Many men have justified themselves against any guilt by misinterpreting Sacred Scripture.  The laughably controversial second reading at many a Catholic wedding that raises women’s hackles and puffs men’s chests reads:, “Wives, be subject to your husbands…” (Ephesians 5: 21-33)  I say laughably controversial because it seems that the words before and after often fall on deaf ears.  However, it is precisely at this point where we can see the antidote to and not the reason for toxic masculinity.

Look at the entirety of the context of that verse:

21 Be subject to one another out of reverence for Christ.
22 Wives, be subject to your husbands, as to the Lord.
23 For the husband is the head of the wife as Christ is the head of the church, his body, and is himself its Savior.
24 As the church is subject to Christ, so let wives also be subject in everything to their husbands.
25 Husbands, love your wives, as Christ loved the church and gave himself up for her,
26 that he might sanctify her, having cleansed her by the washing of water with the word,
27 that he might present the church to himself in splendor, without spot or wrinkle or any such thing, that she might be holy and without blemish.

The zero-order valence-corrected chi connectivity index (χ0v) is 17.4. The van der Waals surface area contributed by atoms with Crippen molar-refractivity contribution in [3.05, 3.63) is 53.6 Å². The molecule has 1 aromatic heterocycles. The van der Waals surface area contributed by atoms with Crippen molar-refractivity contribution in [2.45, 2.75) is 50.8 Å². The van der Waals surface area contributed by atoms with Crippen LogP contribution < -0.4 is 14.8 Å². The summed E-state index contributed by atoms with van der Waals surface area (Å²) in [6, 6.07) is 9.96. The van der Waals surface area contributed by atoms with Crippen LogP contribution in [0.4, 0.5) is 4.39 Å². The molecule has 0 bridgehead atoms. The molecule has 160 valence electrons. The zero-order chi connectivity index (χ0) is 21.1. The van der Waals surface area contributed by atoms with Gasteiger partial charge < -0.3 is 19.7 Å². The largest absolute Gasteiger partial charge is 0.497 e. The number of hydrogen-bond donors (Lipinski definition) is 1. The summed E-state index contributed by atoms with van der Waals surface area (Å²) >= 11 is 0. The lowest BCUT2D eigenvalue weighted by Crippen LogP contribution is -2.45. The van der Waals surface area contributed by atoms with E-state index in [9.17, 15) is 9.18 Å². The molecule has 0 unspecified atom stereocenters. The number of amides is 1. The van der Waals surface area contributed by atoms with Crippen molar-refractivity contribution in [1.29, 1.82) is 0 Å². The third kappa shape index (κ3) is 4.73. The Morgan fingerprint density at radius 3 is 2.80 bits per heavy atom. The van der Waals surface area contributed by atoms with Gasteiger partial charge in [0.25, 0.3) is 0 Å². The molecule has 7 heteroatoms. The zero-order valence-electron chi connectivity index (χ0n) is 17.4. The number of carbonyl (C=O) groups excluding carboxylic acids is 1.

28 Even so husbands should love their wives as their own bodies. He who loves his wife loves himself.
29 For no man ever hates his own flesh, but nourishes and cherishes it, as Christ does the church,
30 because we are members of his body.
31 “For this reason a man shall leave his father and mother and be joined to his wife, and the two shall become one flesh.”
32 This mystery is a profound one, and I am saying that it refers to Christ and the church;


The passage isn’t a simple regurgitation of the curse that befell Eve when God reminded them of Original Sin’s consequences.  It is the reclamation of what was meant from the beginning.  Using Jesus Christ and the Church as the model for marriage, there is no room for toxic masculinity.  Our Lord is so secure in His manhood that He sacrificed Himself for His Bride, the Church.  Furthermore, in giving Himself as a complete gift, the Bridegroom achieves unity with His Bride.  The union between Himself and the Church echoes the perfect union spoken of in Genesis so much so that not only is the Church the Bride of Christ but also His Body.  In effect, the two become one.

What is the Catholic man’s response to #MeToo?  Firstly, do not succumb to the en vogue notion of feminism.  Secondly, reclaim your masculinity by conforming yourself to our Lord, Jesus Christ.  He doesn’t beat his chest and flaunt His authority though He is the King of Kings.  He doesn’t dominate His Bride, The Church as if she were an inferior creature, and He certainly doesn’t cheat on Her.  Jesus Christ shows us what true masculinity means: to constantly exercise heroic virtue in loving fidelity to His Body and Bride—even to the point of death.  If we can live our lives like Christ, our #MeToo can instead mean that we’re also counted among the saints in heaven.

01 / 08 / 2018